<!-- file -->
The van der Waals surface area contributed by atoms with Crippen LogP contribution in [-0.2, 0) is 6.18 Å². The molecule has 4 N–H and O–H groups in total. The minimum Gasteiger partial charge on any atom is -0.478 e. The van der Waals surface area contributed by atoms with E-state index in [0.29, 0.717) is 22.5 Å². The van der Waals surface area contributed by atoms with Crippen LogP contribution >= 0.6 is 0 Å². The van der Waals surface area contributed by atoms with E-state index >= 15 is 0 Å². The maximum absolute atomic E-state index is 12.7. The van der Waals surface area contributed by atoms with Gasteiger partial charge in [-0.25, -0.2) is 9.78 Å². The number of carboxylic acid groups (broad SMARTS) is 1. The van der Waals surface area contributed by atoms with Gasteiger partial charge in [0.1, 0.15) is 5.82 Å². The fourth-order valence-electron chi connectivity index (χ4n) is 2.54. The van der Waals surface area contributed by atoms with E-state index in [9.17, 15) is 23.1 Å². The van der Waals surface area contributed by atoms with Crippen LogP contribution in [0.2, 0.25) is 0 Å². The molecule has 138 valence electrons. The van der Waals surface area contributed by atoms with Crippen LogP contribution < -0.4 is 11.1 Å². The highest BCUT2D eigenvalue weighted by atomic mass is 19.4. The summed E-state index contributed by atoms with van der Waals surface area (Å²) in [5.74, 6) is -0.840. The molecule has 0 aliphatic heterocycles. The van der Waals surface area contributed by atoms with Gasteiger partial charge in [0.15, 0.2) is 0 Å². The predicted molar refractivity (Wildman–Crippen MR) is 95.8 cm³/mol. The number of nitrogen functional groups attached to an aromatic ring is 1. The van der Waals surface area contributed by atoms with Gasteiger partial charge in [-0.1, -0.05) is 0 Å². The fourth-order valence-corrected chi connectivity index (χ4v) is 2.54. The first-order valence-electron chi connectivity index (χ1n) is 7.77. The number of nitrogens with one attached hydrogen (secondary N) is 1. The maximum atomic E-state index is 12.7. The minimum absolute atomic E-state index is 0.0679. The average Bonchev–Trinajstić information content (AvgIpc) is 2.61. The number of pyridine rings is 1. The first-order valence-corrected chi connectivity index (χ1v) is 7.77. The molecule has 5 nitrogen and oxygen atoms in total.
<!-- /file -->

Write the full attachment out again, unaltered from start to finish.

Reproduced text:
The van der Waals surface area contributed by atoms with Crippen LogP contribution in [-0.2, 0) is 6.18 Å². The molecule has 4 N–H and O–H groups in total. The minimum Gasteiger partial charge on any atom is -0.478 e. The van der Waals surface area contributed by atoms with E-state index in [0.29, 0.717) is 22.5 Å². The van der Waals surface area contributed by atoms with Crippen LogP contribution >= 0.6 is 0 Å². The van der Waals surface area contributed by atoms with E-state index >= 15 is 0 Å². The maximum absolute atomic E-state index is 12.7. The van der Waals surface area contributed by atoms with Gasteiger partial charge in [-0.25, -0.2) is 9.78 Å². The number of carboxylic acid groups (broad SMARTS) is 1. The van der Waals surface area contributed by atoms with Gasteiger partial charge in [0.1, 0.15) is 5.82 Å². The fourth-order valence-electron chi connectivity index (χ4n) is 2.54. The van der Waals surface area contributed by atoms with E-state index in [9.17, 15) is 23.1 Å². The van der Waals surface area contributed by atoms with Crippen LogP contribution in [0.2, 0.25) is 0 Å². The molecule has 138 valence electrons. The van der Waals surface area contributed by atoms with Crippen LogP contribution < -0.4 is 11.1 Å². The highest BCUT2D eigenvalue weighted by atomic mass is 19.4. The summed E-state index contributed by atoms with van der Waals surface area (Å²) in [5.74, 6) is -0.840. The molecule has 0 aliphatic heterocycles. The van der Waals surface area contributed by atoms with Gasteiger partial charge in [0.15, 0.2) is 0 Å². The predicted molar refractivity (Wildman–Crippen MR) is 95.8 cm³/mol. The number of nitrogen functional groups attached to an aromatic ring is 1. The van der Waals surface area contributed by atoms with Gasteiger partial charge in [-0.1, -0.05) is 0 Å². The fourth-order valence-corrected chi connectivity index (χ4v) is 2.54. The first-order valence-electron chi connectivity index (χ1n) is 7.77. The number of nitrogens with one attached hydrogen (secondary N) is 1. The maximum atomic E-state index is 12.7. The minimum absolute atomic E-state index is 0.0679. The average Bonchev–Trinajstić information content (AvgIpc) is 2.61. The number of pyridine rings is 1. The first-order valence-corrected chi connectivity index (χ1v) is 7.77. The molecule has 5 nitrogen and oxygen atoms in total.